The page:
AC Returns In Basement

This is a continuation of a thread I started a couple of weeks ago...
Recap - I mentioned that my basement was much cooler than the rest of my house, even with the basement AC vents closed. I asked about cutting a whole in the return trunk to move some of the cooler air upstairs. The consensus was that if I got my return air from the basement, I would be limiting the movement of air in the other rooms.
The last question I asked was never answered, so I'm giving it another shot:
If I were to *open* the basement vents *and* add a return in the trunk, wouldn't the basement now be just like any other room? Would that help to balance the temperatures across the 3 floors?
Thanks!
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That's true in a sense. If you open a return vent in the basement, then theoretically your return vent upstairs would not pull as much air, thus limiting movement of air. But I have a return vent in the basement at the base of my combo furnace&a/c unit and I keep it open because it takes out the humidity in the basement, and I don't notice any real compromise in my return upstairs.

No, I would not open the basement vents because then you are robbing your vents upstairs of airflow. The cold air in your house will naturally migrate down the the basement. And the basement is the coolest part of your house. I would still put in a return grill that is adjustable so you can experiment with it. You might find it actually helps if you have a humid basement.
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wrote:

I think this is more than a "can I equalized" temps, but what do you want to do? Is your basement occupied? If not, then why spend money conditioning the air to it?
Is the thermostat on everyfloor? If not, often it's differcult to equalize temps completely over floors. (might try running fan often).
Is your basement humid? If so, your AC will work harder to remove the moisture than cool down the living spaces.
See.... how there are more questions than answers. ;)
tom @ www.Consolidated-Loans.Info
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I insulated my ducts in the basement, before it was to cold.
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- - Is your basement occupied? If not, then why spend money conditioning - - the air to it?
The basement is not "occupied" per se, but it is used frequently (laundy, bathroom, workshop, etc).
However, the second part of that question why I started this thread. I don't want to spend money conditioning the air to it, but it is happening anyway. Since my basement is 4 - 5 degrees colder than the first floor, I feel that I am wasting money by having all that cold air downstairs. I was hoping that a cold air return in the basement would cause the blower to recirculate the cooler air to the rest of the house, thus turning off the thermostat sooner.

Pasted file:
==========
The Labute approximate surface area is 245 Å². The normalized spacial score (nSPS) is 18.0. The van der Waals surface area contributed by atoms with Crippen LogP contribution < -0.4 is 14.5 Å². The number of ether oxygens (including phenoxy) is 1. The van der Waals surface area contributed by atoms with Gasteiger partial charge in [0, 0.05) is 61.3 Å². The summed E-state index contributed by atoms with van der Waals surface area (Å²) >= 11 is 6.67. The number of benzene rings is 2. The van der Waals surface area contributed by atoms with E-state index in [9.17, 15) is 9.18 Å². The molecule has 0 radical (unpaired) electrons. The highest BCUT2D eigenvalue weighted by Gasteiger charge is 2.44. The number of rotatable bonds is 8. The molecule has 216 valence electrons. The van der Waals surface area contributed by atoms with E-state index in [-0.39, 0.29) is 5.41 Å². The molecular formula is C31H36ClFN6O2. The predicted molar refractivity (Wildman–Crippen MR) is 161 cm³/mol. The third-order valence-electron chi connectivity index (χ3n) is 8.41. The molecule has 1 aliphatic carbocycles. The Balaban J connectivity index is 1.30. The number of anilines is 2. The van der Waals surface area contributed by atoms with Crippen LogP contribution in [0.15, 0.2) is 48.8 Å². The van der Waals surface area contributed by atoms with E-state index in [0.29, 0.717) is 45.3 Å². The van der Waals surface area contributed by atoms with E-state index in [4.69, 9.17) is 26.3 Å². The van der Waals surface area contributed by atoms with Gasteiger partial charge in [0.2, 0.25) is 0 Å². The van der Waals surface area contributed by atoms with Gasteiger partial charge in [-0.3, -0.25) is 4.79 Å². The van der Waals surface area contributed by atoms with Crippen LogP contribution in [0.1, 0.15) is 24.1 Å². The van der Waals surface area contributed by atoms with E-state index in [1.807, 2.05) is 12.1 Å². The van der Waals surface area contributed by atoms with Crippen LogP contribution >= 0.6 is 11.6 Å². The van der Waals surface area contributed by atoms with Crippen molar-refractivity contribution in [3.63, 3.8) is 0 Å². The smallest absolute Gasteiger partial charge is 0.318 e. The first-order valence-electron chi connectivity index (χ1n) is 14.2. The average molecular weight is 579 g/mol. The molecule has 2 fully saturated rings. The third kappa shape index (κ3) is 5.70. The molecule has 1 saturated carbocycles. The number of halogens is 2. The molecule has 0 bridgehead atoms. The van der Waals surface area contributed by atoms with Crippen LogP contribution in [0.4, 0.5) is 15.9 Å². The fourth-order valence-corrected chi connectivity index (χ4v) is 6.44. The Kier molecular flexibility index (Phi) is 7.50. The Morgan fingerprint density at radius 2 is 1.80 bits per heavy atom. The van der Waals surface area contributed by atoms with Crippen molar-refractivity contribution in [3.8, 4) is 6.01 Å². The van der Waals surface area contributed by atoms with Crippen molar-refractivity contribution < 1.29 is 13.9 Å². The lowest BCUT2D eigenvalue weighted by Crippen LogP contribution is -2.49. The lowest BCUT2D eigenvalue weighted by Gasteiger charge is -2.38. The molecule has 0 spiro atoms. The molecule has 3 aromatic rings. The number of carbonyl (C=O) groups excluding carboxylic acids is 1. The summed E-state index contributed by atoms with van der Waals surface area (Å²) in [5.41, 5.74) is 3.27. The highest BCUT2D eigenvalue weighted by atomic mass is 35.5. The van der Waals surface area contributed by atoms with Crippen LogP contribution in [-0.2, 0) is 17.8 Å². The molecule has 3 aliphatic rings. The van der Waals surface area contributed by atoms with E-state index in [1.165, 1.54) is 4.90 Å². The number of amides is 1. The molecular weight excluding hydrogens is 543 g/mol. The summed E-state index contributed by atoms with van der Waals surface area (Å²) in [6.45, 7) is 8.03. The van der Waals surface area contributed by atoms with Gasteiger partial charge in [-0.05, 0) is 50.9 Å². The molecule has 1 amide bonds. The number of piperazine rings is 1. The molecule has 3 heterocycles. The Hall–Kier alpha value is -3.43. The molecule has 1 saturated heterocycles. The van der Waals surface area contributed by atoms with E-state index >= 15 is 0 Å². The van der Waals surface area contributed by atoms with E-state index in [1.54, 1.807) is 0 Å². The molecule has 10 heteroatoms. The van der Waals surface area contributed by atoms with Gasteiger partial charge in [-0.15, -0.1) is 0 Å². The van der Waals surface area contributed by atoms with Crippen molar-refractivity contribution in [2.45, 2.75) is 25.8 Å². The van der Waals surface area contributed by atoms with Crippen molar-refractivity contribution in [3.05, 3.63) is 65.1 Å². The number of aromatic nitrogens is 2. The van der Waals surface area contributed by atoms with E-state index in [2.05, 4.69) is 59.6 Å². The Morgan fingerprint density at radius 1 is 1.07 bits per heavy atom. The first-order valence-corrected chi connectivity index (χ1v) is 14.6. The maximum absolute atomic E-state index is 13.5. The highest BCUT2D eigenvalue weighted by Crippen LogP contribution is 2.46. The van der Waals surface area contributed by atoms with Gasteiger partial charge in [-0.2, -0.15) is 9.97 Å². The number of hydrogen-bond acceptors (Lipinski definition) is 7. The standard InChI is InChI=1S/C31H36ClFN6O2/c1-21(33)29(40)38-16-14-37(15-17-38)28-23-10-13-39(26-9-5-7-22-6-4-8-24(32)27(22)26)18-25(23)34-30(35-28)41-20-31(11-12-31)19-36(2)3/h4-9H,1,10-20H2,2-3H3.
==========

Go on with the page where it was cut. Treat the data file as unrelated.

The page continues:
- - Is the thermostat on everyfloor? If not, often it's differcult to - - equalize temps completely over floors. (might try running fan often).
I'm not looking to specifically equalize temps completely over all floors, I'm just trying to recoup some of the cooler air that spending all it's time hanging out in the basement. BTW - The fan runs 24-7 when the AC is on.
- - Is your basement humid? If so, your AC will work harder to remove the - - moisture than cool down the living spaces.
No, the basment is not any more humid than the rest of the house...no moisture problems since I live on top of a sandy hill with great drainage.
- - See.... how there are more questions than answers. ;)
See....how I answered them all? ;-)
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Once you start circulating air thru the basement, it will no longer stay cool. Basements are typically cool because they are well insulated, not because they have any inherent cooling capability. What you suggest will increase, not decrease your cooling costs.
Don Young
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There is a Central unit for both floors located in the basement. When I bought the house the top floor had a return air duct located upstairs. When the the temp reached the hi 90s or even 100 the best i could get was 88 to 85 i call the AC pros and they said that my units was under sized and wanted 8k$ for a better AC unit. I theorized that if the basement was naturally cooler that if I pulled the return air directly out of the basement that the return air would be pulled down the stairs and cool before it was processed in the AC unit. This tuned out to be true I no longer have to run my basement HVAC an the upstairs runs a cool 72F.
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